Singapore Cuts Growth Outlook Amid Escalating Trade Disputes

Singapore Cuts Growth Outlook Amid Escalating Trade Disputes

This suggests only 0.6 percent growth in the first half of 2019 and the big picture is that the government downgraded the outlook for 2019 for the second time to only 0-1 percent from 1.5 to 2.5 percent previously.

Upon looking at the global and domestic economic environment, and the performance of Singapore economy in the first half of the year, the Ministry of Trade and Industry (MTI) revealed on Tuesday (13 August) that the gross domestic product (GDP) growth forecast for this year is slashed to "0.0 to 1.0%", adding that the growth is expected to come in at around the mid-point of the forecast range.

Going forward, MTI said that the GDP growth in many of Singapore's key markets such as the United States (US) and China are expected to either slow or remain similar to the first half of this year.

Risks may also arise from uncertainties in Hong Kong, the trade dispute between Japan and South Korea, as well as tensions in North Korea and the Strait of Hormuz, he added.

The wholesale & retail trade sector contracted by 3.2 per cent year-on-year, larger than the 2.5 per cent decline in the previous quarter. Its next scheduled semi-annual meeting is in October, when it is widely expected to ease policy. -China trade war and global growth concerns due to its reliance on foreign trade with China and global supply chains.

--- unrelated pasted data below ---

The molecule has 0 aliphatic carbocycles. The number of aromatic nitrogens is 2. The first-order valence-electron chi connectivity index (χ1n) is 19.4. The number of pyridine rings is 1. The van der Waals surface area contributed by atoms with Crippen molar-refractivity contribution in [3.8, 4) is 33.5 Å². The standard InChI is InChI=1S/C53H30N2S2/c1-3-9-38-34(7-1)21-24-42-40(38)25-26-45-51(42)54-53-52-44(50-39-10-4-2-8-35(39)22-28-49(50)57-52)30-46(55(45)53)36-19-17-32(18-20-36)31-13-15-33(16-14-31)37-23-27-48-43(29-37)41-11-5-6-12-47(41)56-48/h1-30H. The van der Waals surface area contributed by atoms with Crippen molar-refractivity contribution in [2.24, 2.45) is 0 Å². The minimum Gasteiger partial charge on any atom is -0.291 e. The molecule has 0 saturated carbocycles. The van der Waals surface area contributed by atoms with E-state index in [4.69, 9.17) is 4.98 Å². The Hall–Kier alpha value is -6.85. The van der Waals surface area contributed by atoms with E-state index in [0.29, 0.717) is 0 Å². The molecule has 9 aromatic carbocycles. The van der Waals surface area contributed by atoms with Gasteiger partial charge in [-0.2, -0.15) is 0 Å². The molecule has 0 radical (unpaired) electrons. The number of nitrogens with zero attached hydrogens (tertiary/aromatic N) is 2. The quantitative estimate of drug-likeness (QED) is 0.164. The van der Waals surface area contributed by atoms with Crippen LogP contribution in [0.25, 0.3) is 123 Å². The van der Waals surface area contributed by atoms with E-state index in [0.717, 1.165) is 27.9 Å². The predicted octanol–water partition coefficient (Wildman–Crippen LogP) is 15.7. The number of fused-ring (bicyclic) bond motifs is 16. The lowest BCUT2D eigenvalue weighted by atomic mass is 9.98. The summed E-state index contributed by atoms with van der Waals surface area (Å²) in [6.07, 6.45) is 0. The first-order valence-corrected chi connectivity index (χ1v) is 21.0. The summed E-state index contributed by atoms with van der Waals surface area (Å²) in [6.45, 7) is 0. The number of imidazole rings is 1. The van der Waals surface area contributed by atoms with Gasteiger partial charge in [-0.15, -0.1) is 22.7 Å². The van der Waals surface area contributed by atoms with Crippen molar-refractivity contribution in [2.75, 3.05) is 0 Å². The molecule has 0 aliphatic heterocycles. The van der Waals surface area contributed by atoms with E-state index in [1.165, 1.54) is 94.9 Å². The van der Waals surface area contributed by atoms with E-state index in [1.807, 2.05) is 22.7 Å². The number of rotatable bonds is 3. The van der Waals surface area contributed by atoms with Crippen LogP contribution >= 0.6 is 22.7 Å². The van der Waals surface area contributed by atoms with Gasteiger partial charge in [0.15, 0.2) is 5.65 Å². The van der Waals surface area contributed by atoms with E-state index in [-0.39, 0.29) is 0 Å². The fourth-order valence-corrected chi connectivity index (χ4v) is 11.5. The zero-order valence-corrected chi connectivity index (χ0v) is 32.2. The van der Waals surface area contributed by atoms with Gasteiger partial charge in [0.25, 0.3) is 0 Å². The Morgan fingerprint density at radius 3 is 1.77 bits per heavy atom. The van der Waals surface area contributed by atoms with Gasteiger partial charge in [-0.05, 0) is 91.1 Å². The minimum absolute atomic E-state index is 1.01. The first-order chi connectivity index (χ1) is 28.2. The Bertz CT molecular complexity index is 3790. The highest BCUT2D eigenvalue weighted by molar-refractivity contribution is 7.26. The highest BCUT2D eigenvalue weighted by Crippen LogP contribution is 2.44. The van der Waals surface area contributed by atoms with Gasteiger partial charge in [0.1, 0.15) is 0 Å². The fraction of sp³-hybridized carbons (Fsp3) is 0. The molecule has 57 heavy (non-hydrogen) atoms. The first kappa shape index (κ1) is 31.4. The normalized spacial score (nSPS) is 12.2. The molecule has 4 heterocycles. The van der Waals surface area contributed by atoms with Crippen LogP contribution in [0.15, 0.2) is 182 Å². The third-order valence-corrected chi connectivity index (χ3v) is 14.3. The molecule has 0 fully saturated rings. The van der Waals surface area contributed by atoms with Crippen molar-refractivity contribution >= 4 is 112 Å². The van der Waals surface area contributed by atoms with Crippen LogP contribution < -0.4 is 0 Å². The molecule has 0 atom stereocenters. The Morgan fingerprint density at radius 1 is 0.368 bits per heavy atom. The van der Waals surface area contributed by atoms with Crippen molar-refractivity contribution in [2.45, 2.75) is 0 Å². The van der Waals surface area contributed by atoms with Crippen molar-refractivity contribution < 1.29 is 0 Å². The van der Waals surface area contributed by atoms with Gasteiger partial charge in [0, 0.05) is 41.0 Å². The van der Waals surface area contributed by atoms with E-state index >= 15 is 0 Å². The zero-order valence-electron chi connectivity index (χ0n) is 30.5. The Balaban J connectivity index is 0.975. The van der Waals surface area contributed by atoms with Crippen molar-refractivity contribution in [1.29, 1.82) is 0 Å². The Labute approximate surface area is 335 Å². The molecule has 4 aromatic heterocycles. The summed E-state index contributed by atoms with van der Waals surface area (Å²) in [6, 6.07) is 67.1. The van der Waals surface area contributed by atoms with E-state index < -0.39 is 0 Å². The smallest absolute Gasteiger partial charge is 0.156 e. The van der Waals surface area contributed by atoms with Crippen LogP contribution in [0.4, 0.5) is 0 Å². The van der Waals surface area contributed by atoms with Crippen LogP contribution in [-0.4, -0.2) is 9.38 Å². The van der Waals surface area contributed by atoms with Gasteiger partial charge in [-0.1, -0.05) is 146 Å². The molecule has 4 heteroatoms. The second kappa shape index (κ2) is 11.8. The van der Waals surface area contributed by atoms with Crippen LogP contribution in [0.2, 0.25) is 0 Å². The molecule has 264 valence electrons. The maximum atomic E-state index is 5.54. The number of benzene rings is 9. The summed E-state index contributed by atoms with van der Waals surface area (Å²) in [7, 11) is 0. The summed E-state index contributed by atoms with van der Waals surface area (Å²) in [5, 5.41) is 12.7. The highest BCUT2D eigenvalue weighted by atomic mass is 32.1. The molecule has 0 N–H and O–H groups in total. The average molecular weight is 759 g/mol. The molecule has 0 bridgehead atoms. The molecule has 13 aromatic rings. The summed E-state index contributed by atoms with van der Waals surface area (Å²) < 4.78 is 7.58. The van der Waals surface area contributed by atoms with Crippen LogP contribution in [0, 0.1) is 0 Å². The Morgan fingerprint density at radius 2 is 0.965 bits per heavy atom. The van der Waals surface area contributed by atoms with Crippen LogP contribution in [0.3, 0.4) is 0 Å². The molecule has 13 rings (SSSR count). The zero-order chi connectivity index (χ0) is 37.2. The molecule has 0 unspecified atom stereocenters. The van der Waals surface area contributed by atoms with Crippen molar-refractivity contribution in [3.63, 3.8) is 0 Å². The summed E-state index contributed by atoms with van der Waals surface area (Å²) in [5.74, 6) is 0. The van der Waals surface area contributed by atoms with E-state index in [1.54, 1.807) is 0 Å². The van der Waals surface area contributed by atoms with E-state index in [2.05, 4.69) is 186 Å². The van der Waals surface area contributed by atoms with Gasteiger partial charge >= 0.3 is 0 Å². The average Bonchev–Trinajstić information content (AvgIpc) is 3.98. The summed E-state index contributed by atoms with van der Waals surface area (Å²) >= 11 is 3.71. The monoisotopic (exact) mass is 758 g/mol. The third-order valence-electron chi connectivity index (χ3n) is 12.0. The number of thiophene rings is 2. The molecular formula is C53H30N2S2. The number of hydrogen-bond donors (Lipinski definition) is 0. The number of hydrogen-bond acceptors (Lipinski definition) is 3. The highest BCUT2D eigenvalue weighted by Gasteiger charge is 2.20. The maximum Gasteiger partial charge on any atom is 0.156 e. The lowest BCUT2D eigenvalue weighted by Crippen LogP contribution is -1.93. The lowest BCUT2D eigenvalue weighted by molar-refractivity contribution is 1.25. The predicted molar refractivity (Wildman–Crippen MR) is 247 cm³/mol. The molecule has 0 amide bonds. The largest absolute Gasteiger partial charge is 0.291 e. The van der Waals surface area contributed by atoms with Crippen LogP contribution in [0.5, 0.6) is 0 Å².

The latter was in line with the fall in Singapore's non-oil domestic exports during the quarter, especially in electronics.

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Upon reviewing the economic performance in the second quarter of the year, MTI noted that the global growth outlook has weakened further since its last Economic Survey in May.

Prime Minister Lee Hsien Loong said in his National Day message last week that Singapore is feeling the pains of the trade war, and the government is willing to stimulate the economy if needed.

"It feels like the storm is coming if you look at the whole macroeconomic fundamentals softening", OCBC Bank (華僑銀行) head of treasury and strategy Selena Ling (林秀心) said.

Demand for ivory from Asian countries such as China and Vietnam, where it is turned into jewels and ornaments, has led to a surge in poaching across Africa.

But environmentalists say poached ivory can be disguised as legal as long as trade is allowed in licensed outlets on the high street and online.

"The ban will mean that the sale of elephant ivory and ivory products, and public display of elephant ivory and ivory products for the objective of sale will be prohibited", it said.

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